TGR: Will gold take off into a mania phase or is it really more of a measured waltz of the dollar and gold waltzing while the world figures out what the next reserve currency will be?
PS: I have no evidence whatsoever that this will happen-but I can imagine market rumors that some major U.S. trading partner, whether China or Saudi Arabia, is beginning to demand bullion in exchange for goods, and that negotiations are underway to come up with some new exchange program whereby 50% of the trade receipt has to be in gold, 50% can be in dollars, something like that. Of course, the Finance Minister of China or Saudi Arabia will come out on national TV or CNBC and deny these rumors until the cows come home. That's how you'll know it's true. That will lead to a massive re-rating of gold around the world.
Perhaps that's part of the reason the IMF is selling its gold hoard, and of course denying it. My best bet is that Brazil will buy that hoard. Everyone else says China, but I really think Brazil's economy will play a much larger role in the world going forward and Brazil holds almost no gold at all (less than 1% of its reserves) in its foreign exchange reserves.
TGR: Returning to our individual investor's viewpoint, how does the investor protect himself?
PS: I would concentrate on two things. At the end of every year, after I've paid for my Christmas gifts, I see how much money I have left over and put all of it into bullion. It's my own private savings reserve. I don't think of it in terms of making money. You can do this annually, quarterly, monthly-whatever works for you. That's one thing I would encourage everybody to do. Keep your savings in gold and keep it someplace safe. I worry about my gold being confiscated by the government, so I don't keep it in a bank, and I surely won't keep it at home. I don't want anybody invading my house looking for gold. I put it someplace where I don't live and where the government isn't going to look for it.
TGR: You say keep your savings in gold; what about investments?
PS: Two options. If you really want to get into it, plug in all the numbers, figure out the value of each gold producing company's production, and then decide when to buy gold stocks based on the value of the company's production and the price of gold.
But the easy and simple way is just to look at a ratio of SPDR Gold Trust ( ETF ) ( GLD ) (the largest gold bullion ETF) to Market Vectors Gold Miners ( GDX ) (the gold stock ETF), and buy GDX when it's cheap relative to gold. Look at the spread between the gold stock ETF and the gold bullion ETF. Wait for that spread to be really wide, when gold stocks trade at a really big discount to the value of their production. Buying GDX when it's cheap compared to GLD gives you a nice buffer for volatility because you're buying at a big discount to gold.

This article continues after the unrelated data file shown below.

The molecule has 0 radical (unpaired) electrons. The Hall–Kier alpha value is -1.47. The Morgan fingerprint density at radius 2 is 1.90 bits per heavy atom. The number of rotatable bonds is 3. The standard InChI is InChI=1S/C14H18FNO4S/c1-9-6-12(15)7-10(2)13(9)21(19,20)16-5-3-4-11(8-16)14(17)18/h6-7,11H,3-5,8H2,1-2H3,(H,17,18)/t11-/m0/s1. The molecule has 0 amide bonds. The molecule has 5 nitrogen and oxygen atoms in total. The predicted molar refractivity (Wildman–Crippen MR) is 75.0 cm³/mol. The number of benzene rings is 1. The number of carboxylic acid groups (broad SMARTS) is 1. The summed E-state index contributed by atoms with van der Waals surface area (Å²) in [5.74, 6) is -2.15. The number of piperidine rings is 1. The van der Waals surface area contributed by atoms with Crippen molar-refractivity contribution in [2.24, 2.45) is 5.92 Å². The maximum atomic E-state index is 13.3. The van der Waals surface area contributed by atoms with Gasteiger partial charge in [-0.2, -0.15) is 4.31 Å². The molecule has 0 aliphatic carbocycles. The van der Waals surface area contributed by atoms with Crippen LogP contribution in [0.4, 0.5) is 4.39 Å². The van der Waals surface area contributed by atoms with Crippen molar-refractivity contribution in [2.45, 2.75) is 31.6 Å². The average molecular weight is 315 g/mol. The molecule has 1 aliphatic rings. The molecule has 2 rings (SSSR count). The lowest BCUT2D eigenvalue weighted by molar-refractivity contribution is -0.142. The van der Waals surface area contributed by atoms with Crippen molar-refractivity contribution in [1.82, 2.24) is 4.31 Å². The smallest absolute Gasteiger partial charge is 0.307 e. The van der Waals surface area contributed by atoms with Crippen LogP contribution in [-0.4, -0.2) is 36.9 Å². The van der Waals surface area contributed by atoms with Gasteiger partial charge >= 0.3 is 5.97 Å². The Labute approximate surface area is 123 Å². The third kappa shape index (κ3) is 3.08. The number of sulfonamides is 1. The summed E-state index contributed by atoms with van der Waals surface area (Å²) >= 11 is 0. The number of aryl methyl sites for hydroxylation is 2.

The last time you really had a good chance to do that was the panic in '08. If you look at the charts of GLD and GDX that fall, the spread was enormous. At one point it was over 100%, meaning that GLD was twice as expensive as GDX. If you can buy gold stocks when they're cheap relative to gold, you'll always do well.
TGR: What should the spread be if they're at parity?
PS: You'll get a real feel for it if you just eyeball the charts. Oftentimes GDX is at a small premium to GLD, and rarely at a big discount. Over the last year or so, GDX generally has been at a premium, and right now it's about parity. You'll want to wait for the spread to widen to maybe 25% to 30% before you start nibbling at the gold stocks.
TGR: When you decide to nibble at mining companies and so on, does anything in particular appeal to you?
PS: Certainly at times I've bought mining companies that other analysts bring to my attention, but I am not really a single-stock mining guy. I don't know enough about what I'm doing in that arena-or have enough interest in it-to have confidence in my ability to pick a winning mine. There are way too many variables. If I don't understand it, if I can't look at the numbers and know what's going on, I'm not comfortable. There are people who can do that; I am not one of them.
TGR: Anyone in particular who makes you comfortable?
PS: John Doody ( Gold Stock Analyst ) does a really good job of analyzing the production value of the different mining companies that have real, ongoing production-and he doesn't work for me, so this isn't a plug for my business. Producing mines are a lot easier to analyze than exploration and development plays because you don't have to worry about the value of what may be in the ground. You look at the value of what's coming out of the mine. John does a really good job of showing not only whether gold stocks in general are at a discount to gold, but which gold stocks that are producing gold today are at the biggest discount to gold. His track record is phenomenal. Over the last 20 years or so he's averaged more than 15% a year just using this trading method. Whether gold goes up or down doesn't matter because he's buying stocks at a discount to their production value.
TGR: What's your view of silver? Of The Gold Report's various contributors, many argue that silver will continue to act like an industrial metal until gold takes off to the stratosphere. Many others claim that it's already converting from an industrial metal to a precious metal.